Insurance within Treasury

07-04-2022 | treasuryXL | ComplexCountries | LinkedIn |

After many years of weak markets and low insurance premiums, many companies have probably been buying more cover than they may really need. A market where premiums are rising is causing companies to re-evaluate their approach. This re-evaluation involves many complex questions around risk appetite, collaboration with other functions (Legal, HR, Logistics, Manufacturing, IT), the use of brokers, tax, and others. This gives the treasurer the opportunity to really demonstrate his or her value to the business.

This report was compiled by Monie Lindsey. based on a Treasury Peer Call chaired by Damian Glendinning.

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Chair’s Overview

The strategic treasurer. The risk manager for the company. Where better for the treasurer to get out of the traditional disciplines of simply managing liquidity and bank accounts, than in managing insurance? Risk management meets budget and operational constraints, and it is a very financial discipline.

This call was initiated by a member who is struggling with increasing premiums as the market hardens, and wanted to know whether other treasurers who are responsible for insurance are taking the same measures, i.e., reducing the purchase of cover and increasing deductibles. The quick answer to that question is yes, in response to significant premium increases, many members are taking another look at the levels of cover. The other question was whether there are additional, more creative ideas.

This triggered a wide-ranging discussion:

  • Should insurance be in treasury? The consensus – not surprisingly – was yes, but responsibility often lies with, or is shared with, legal and HR.
  • How useful are captives? One member finds them useful to accelerate the tax deduction for losses. Others find them useful for centralising risk and losses away from the operating units – this can depend on the company’s management system. Others are wary of the cost and complexity of a captive.
  • Should you use brokers? If so, how effective are RFPs between brokers? One member made savings by changing brokers following an RFP. One member does some negotiating directly with the insurers – but this can be heavy lifting.
  • What is the correct balance between self-insurance and buying risk? There does not seem to be a scientific answer.
  • The classical approach to solving this question is to benchmark versus what other companies are buying – but this does not confirm that this is the correct level for your company.
  • Part of the equation is determining the level of risk and earnings volatility a company is prepared to accept.
  • A company will have different levels of risk retention for different lines of risk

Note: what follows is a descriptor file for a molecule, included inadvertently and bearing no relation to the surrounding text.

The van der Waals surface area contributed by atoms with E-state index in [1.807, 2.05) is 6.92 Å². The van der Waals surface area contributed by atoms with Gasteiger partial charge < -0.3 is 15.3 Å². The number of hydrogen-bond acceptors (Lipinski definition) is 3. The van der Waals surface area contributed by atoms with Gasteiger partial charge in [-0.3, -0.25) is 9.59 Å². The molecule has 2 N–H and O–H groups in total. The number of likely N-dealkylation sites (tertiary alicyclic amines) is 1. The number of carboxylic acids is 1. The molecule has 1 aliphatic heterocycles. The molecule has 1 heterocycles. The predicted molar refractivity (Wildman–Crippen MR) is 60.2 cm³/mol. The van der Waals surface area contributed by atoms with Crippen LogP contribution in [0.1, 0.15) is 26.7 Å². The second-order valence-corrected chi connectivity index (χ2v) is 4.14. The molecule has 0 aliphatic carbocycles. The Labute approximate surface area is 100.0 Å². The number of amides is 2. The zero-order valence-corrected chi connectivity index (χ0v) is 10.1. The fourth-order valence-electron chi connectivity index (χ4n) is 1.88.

• Some risks can become very difficult to insure: one participant is having big issues with theft of cargo in the port of Los Angeles, with the activity of organised crime. This is a frequent issue in Latin America.
  • Several participants felt one of the benefits of buying insurance was access to expert advice on risk management, leading to better protected facilities, e.g., better fire prevention, and enhanced anti-theft measures.
  • The use of captives to self-insure HR benefits was raised. This is possible, and can be done easily for some benefits. However, it is an area which is heavily regulated, with many mandatory state run schemes, especially in Europe.
  • On the other hand, travel insurance can often be combined with useful services, such as emergency assistance.
  • There was a discussion about cyber insurance: one participant had experienced a hack, and found that the insurance company provided outstanding assistance in managing the situation before it got out of control. Others were less sure the risk was significant enough to justify the expense.
  • Changes to the business often bring changes to the insurance cover required.

Bottom line: After many years of weak markets and low insurance premiums, many companies have probably been buying more cover than they may really need. A market where premiums are rising is causing companies to re-evaluate their approach.

This re-evaluation involves many complex questions around risk appetite, collaboration with other functions (Legal, HR, Logistics, Manufacturing, IT), the use of brokers, tax, and others. This gives the treasurer the opportunity to really demonstrate his or her value to the business.

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Russia Ukraine Crisis Update

16-03-2022 | treasuryXL | ComplexCountries | LinkedIn |

Safety of employees and delivery of salary payments are the highest priorities of treasurers responsible for Russia and Ukraine who also shared their experiences approaches to sanctions compliance, local operations and FX hedging. This report is based on an emergency 90-minute peer call with participation from 15 major companies.

This report was compiled by Monie Lindsey. based on a Treasury Peer Call chaired by Damian Glendinning.

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Chair’s Overview